Arwen broached in the waves. Sideways on within seconds with water coming over the stern, the sides, everywhere. In waves barely a foot high! Then because the tide was falling, she beached herself. After 10 frantic, fraught minutes, we managed to heave her off the beach into water and managed to pull her out on the stern anchor. We upped anchor, motored into deeper water and dropped anchor. Several cups of tea and coffee later, nerves were calmed. Sponges came out along with hand pump and the interior was emptied of sloshy water. There was no discussion about a further attempt. Pretty obvious really!
By now the wind had built to a gentle breeze. Up went sails.......and down they came just as quickly. The centreboard was jammed....solid........as in completely immovable. No amount of knocking downwards with my special pole through the hole I had the good foresight to locate at the back of the centrecase top would shift it. So we pottered back to the marina. Several cuppas later along with one pole, the top of an anchor and brute force and the centreboard was free. Two pieces of pea sized gravel were the culprits. There are two nasty dents in the aft foil bit of the centreboard. Another job to add to the growing list of things to do at the end of August.
Still, it wasn't a complete write off day. We got a couple of hours sailing during the afternoon. And very pleasant it was too.
confused weather forecasts have led me to postponing the trip until tomorrow. Across six different weather sites, some predict gale force winds today, some say 18 knots and a few say 10 knots. As a prudent fellow, I decided to go with all six forecasts which all agree that tomorrow will be winds around 8 knots from the North East. I'm a consensus sorta guy!
So apologies to those expecting some sailing video , reports and pics. And, as always, great thanks to my good friend, who, patiently, as always, managed to accommodate my indecisiveness into his weekend plans.
He is indeed a good and very tolerant friend!
Was the tall ship Kaskelot. She is a three masted barque which has undergone a refit at T Neilson's yard up at Gloucester.
She is also one of the largest ships on the water in this type and it must have been some feat helming her through the lock gates and then turning her around past Capt'n Jaspers.
This morning her crew were getting her ship shape. Some people had turned up expecting her to be open as per the website instructions. It was also published in the local paper as well. However, the crew , slightly offhand I thought, just told people that she wasn't ready and they couldn't be blamed for a website error. That was the fault of the website editors.
Anyway, she is beautiful and I am led to believe that all the crew sail her and look after her in a very traditional way.
L,May well be coming up this Saturday, all being well.
Tides will be a constraint as they are big springs but I am hoping to pick up my friend around 8.30 and then get to the ramp around 9.00. It will take an hour to ready Arwen I suspect, after her winter slumber but the aim is to be departing QAB on the hour at 1000 when the tide will be 3.2 m but falling fast.
Arwen, last year, tied up at QAB after a lovely sail around the sound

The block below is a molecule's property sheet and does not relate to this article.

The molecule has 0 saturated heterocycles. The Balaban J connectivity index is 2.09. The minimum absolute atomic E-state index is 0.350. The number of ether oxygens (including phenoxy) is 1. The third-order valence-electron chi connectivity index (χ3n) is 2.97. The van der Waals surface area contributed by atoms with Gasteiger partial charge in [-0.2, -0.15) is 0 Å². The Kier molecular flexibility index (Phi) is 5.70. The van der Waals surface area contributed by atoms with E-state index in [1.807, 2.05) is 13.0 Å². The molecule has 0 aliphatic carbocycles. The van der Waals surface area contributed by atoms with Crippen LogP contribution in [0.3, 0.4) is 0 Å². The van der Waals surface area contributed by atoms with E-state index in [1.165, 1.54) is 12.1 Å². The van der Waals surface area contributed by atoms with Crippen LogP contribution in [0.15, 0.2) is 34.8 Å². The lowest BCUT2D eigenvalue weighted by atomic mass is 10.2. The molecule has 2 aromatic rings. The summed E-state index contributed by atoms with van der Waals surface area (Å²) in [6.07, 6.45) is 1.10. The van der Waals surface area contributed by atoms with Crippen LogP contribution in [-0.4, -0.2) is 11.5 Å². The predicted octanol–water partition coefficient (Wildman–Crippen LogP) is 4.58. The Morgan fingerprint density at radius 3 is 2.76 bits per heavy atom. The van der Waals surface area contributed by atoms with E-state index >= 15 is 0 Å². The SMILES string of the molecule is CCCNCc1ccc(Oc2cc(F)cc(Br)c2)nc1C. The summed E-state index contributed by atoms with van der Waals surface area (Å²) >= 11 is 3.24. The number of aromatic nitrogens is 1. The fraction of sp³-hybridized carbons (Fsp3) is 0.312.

The weather is set to be cloudy, chilly and winds straight from the north around 13 knots with gusts up to 22 knots. With two of us in the boat, there shouldn't be a need to put in any reefs. Famous last words I'm sure.
The aim, I think, although I haven't chatted this through with my friend and he will have some ideas as well, is to sail over to Cawsand and possibly beach her and grab a quick tea or coffee. There may be an opportunity to try out the new beach anchor pulley system as well. We should be arriving towards low tide which is 0.9m at 1300. Leaving Cawsand, if the weather is still playing ball, we can sail down the south side of the breakwater across to Bovisand beach/ bay. From here, a tack and a close haul run back up to the south of Drakes Island, before taking another tack eastwards to the inside of the Mountbatten breakwater.
Because the ramp on south side of QAB is shorter, we will have to wait until around 1540 before having sufficient water under Arwen so that she will float onto the trailer.
I am so looking forward to getting out on Arwen with my friend. New equipment to test includes my new Gill jacket, the new waterproof bags from Lomo, my new wellies and the new sealskinz full knee length socks.....a birthday pressie from last week.
Lomo gear bought with Christmas money
My new Gill jacket, as yet, untested!!
Please let the winds die slightly, please, please!!!
A welshman displaced to wonderful Plymouth in SW England; a novice sailor and boat builder with a passion for all things to do with the sea. Follow my journey as I learn to sail Arwen, grappling with charts, tide tables and passage planning so that I can become 'a dinghy cruiser'
And by the way, just occasionally, little snippets about our travels and adventures. Subscribe on this blog and at www.youtube.com/c/plymouthwelshboy for videos about dinghy cruising. I look forward to hearing your comments, tips and thoughts.
Questions about whether the navigator boat is one for you, this article will help you decide https://smallboatsmonthly.com/article/naviga...
John Welsford's 'Navigator' design
The 'Navigator' is a 14' 9" yawl with a beam of 5' 10". She weighs 309 lbs and has a sail area of 136 sq ft. Rigged with a standing lug sail, she has side, centre and front thwarts and space for four although she is an ideal single hander. There are a huge number of locker spaces. For more details about the design of navigators go to www.jwboatdesigns.co.nz/plans/navigator/index.htm
I have added two portable galley boxes, a collapsible sleeping platform, boom tarp tent and outboard bracket along with re-boarding straps. Details of all these adaptations can be found in various blog posts. Use the search blog facility.